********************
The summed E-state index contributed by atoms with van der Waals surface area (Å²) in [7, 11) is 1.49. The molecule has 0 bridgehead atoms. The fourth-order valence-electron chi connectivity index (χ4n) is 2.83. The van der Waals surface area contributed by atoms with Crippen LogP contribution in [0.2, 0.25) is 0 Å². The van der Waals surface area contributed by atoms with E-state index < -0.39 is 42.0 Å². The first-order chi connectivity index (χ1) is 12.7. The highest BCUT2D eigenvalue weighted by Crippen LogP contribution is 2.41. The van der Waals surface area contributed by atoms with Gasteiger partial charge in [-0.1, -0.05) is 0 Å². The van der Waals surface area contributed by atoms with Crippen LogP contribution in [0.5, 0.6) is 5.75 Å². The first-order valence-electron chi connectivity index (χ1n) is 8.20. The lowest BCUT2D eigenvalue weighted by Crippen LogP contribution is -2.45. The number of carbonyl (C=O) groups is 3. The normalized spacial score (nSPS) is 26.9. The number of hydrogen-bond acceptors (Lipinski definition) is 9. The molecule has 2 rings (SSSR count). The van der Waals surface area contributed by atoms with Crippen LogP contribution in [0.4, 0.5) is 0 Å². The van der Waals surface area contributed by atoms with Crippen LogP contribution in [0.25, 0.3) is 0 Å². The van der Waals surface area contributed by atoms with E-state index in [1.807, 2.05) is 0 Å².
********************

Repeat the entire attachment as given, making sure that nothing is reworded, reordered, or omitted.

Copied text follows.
The summed E-state index contributed by atoms with van der Waals surface area (Å²) in [7, 11) is 1.49. The molecule has 0 bridgehead atoms. The fourth-order valence-electron chi connectivity index (χ4n) is 2.83. The van der Waals surface area contributed by atoms with Crippen LogP contribution in [0.2, 0.25) is 0 Å². The van der Waals surface area contributed by atoms with E-state index < -0.39 is 42.0 Å². The first-order chi connectivity index (χ1) is 12.7. The highest BCUT2D eigenvalue weighted by Crippen LogP contribution is 2.41. The van der Waals surface area contributed by atoms with Gasteiger partial charge in [-0.1, -0.05) is 0 Å². The van der Waals surface area contributed by atoms with Crippen LogP contribution in [0.5, 0.6) is 5.75 Å². The first-order valence-electron chi connectivity index (χ1n) is 8.20. The lowest BCUT2D eigenvalue weighted by Crippen LogP contribution is -2.45. The number of carbonyl (C=O) groups is 3. The normalized spacial score (nSPS) is 26.9. The number of hydrogen-bond acceptors (Lipinski definition) is 9. The molecule has 2 rings (SSSR count). The van der Waals surface area contributed by atoms with Crippen LogP contribution in [0.4, 0.5) is 0 Å². The van der Waals surface area contributed by atoms with Crippen LogP contribution in [0.25, 0.3) is 0 Å². The van der Waals surface area contributed by atoms with E-state index in [1.807, 2.05) is 0 Å².